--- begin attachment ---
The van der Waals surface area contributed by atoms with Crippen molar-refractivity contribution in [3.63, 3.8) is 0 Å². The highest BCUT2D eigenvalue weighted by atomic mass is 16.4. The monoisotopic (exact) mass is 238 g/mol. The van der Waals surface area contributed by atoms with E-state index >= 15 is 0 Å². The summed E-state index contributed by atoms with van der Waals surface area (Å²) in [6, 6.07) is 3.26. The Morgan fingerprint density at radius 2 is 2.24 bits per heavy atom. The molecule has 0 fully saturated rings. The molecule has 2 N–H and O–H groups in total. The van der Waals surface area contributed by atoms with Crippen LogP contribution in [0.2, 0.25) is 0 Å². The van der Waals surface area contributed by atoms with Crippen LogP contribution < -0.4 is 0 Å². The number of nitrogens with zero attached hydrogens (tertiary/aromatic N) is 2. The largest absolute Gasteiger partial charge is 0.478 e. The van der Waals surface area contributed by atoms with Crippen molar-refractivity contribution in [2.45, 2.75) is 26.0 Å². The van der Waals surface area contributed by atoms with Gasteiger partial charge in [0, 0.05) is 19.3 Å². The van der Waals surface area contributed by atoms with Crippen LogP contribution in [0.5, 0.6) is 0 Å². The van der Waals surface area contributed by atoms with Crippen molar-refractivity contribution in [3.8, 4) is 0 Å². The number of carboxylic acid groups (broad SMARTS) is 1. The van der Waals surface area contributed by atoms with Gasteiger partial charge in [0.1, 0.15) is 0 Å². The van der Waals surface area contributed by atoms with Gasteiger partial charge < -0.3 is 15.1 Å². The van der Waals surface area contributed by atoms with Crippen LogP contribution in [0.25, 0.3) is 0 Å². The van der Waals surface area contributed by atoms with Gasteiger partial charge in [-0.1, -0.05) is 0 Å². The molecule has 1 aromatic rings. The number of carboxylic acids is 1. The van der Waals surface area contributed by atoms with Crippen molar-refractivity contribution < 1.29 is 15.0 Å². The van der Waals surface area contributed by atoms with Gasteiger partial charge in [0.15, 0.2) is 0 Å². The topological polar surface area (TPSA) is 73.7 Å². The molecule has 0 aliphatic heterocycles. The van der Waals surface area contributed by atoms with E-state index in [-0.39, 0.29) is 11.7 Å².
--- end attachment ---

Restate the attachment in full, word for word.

The van der Waals surface area contributed by atoms with Crippen molar-refractivity contribution in [3.63, 3.8) is 0 Å². The highest BCUT2D eigenvalue weighted by atomic mass is 16.4. The monoisotopic (exact) mass is 238 g/mol. The van der Waals surface area contributed by atoms with E-state index >= 15 is 0 Å². The summed E-state index contributed by atoms with van der Waals surface area (Å²) in [6, 6.07) is 3.26. The Morgan fingerprint density at radius 2 is 2.24 bits per heavy atom. The molecule has 0 fully saturated rings. The molecule has 2 N–H and O–H groups in total. The van der Waals surface area contributed by atoms with Crippen LogP contribution in [0.2, 0.25) is 0 Å². The van der Waals surface area contributed by atoms with Crippen LogP contribution < -0.4 is 0 Å². The number of nitrogens with zero attached hydrogens (tertiary/aromatic N) is 2. The largest absolute Gasteiger partial charge is 0.478 e. The van der Waals surface area contributed by atoms with Crippen molar-refractivity contribution in [2.45, 2.75) is 26.0 Å². The van der Waals surface area contributed by atoms with Gasteiger partial charge in [0, 0.05) is 19.3 Å². The van der Waals surface area contributed by atoms with Crippen LogP contribution in [0.5, 0.6) is 0 Å². The van der Waals surface area contributed by atoms with Crippen molar-refractivity contribution in [3.8, 4) is 0 Å². The number of carboxylic acid groups (broad SMARTS) is 1. The van der Waals surface area contributed by atoms with Gasteiger partial charge in [0.1, 0.15) is 0 Å². The van der Waals surface area contributed by atoms with Gasteiger partial charge < -0.3 is 15.1 Å². The van der Waals surface area contributed by atoms with Crippen LogP contribution in [0.25, 0.3) is 0 Å². The van der Waals surface area contributed by atoms with Gasteiger partial charge in [-0.1, -0.05) is 0 Å². The molecule has 1 aromatic rings. The number of carboxylic acids is 1. The van der Waals surface area contributed by atoms with Crippen molar-refractivity contribution < 1.29 is 15.0 Å². The van der Waals surface area contributed by atoms with Gasteiger partial charge in [0.15, 0.2) is 0 Å². The topological polar surface area (TPSA) is 73.7 Å². The molecule has 0 aliphatic heterocycles. The van der Waals surface area contributed by atoms with E-state index in [-0.39, 0.29) is 11.7 Å².